• Your ombudsman also help in non-emergency situations. They are your families source for information & referral. If you have a question, they are the ones to ask!
    • Your Ombudsman's information can probably be found on your command's official website. If not, you can find your Ombudsman here, just scroll down the page until you see "Contact Your Ombudsman".
    • SHARE THIS INFORMATION WITH YOUR FAMILY. They may need to send a Red Cross message (what if something happens to you?) so please let them know what needs to be done in case of emergency.
  •  Do you have a communication plan with your spouse?
    • If you plan on using your cell phone to make international calls, make sure it is part of your cell phone plan. 
    • There are special calling cards you will need in order to make calls from the ship. My husband always bought his at the store on the ship. He would give me the card's information and I would call the number on the card to load minutes onto it. It isn't cheap, we spent about $200 and only spoke once every 3 weeks. I know couples that spent well over $1000 on phone calls alone. No thank you, I'll stick to emails as my primary communication.
    • Have you talked about emails? My Hubs and I had quite the adjustment with emails. He had long hours so I would get an email every day or so, I considered myself lucky. He is on a mission, he needs to do his job so I didn't expect tons of emails. So know what to expect. Also, learning to communicate through email isn't the  easiest. Have patience. Don't start silly fights over email. Its just not worth it! Also, don't send nude pictures. Your emails are looked over and when they catch "no-no" things in the email, they will ban your service member from his email account. At first it will only be for a few days, but do it again and its a month. One more time, banned for the rest of the deployment. Also, do you want your nude photo floating around the internet on the ship?
    • Care Packages! They are so much fun to make and I bet they are just as fun to receive. Know your military members mailing address. You can request care package flat rate boxes for FREE from the post office, here. Then there is filling out the customs form. Check out an amazing post here that tells you  exactly how to fill out that pesky form. But please please please do not send expensive items in a care package! What if the box gets lost or gets dropped in the ocean (doh'!)? Putting insurance on the package only covers the box as long as the USPS is handling it. Definitely does not cover when the military gets its hands on it. Be aware your military member will not be the only one going through this package, it will be inspected before they receive it. Hint Hint, do not send nude pictures or anything illegal.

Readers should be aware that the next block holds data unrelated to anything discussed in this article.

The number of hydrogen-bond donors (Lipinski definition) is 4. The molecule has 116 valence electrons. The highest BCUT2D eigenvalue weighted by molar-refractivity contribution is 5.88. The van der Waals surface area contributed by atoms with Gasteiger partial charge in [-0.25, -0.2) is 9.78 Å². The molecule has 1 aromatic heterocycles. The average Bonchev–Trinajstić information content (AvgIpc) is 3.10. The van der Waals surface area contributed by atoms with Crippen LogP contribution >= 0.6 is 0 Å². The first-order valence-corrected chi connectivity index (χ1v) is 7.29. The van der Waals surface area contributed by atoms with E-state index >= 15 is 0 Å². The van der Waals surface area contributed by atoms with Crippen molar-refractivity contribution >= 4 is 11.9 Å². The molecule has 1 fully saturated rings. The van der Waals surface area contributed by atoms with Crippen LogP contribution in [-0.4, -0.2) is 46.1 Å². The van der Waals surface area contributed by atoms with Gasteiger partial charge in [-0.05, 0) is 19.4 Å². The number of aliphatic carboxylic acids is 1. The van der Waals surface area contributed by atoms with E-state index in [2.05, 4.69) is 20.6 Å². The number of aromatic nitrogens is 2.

• Have you discussed a spending plan for deployment?
    • Make a plan for what to do with the extra money you will make during deployment. For me, its going into savings. Others I know have paid off bills. 
    • Make a plan for spending while in port. Talk about this BEFORE your service member buys you a pricey leather jacket 2 sizes too small.
    • If you do not have a joint banking account, set up an allotment. This is easy enough to do and you will ensure your spouse at home gets the financial support you generally provide. Do NOT depend on wiring money. Hello River City! When communications are down, how do  you expect money to be wired?
    • If you have credit card debt, talk to your creditors. Deployed service members qualify for lower interest rates while they are deployed.
    • Will taxes be due? You can file for an extension if your service member will be deployed when taxes are due. If you plan on filing for your service member and are not filing jointly, you will need a POA to get this done. 
    • Do you have an emergency fund set up? I swear things always break the moment Hubs sails away into the sunset. We have an emergency fund, but not everyone does. Consider filling out a preauthorization from Navy-Marine Corps Relief Society for financial assistance. You can authorize up to $3,000 in an interest free loan. 

Well that is alot of information, probably one of my longest posts! But there is alot to do in order to be as prepared as possible for deployment. So start working of completing this checklist, you will feel better as you check off each one I promise. Nothing will take away the loneliness you will feel when your service member deploys, but the last thing you want to do is have a situation come up and have problems getting it all taken care of. 

The next post in this series will be (much shorter I hope!) about how to deal with Children & Deployment.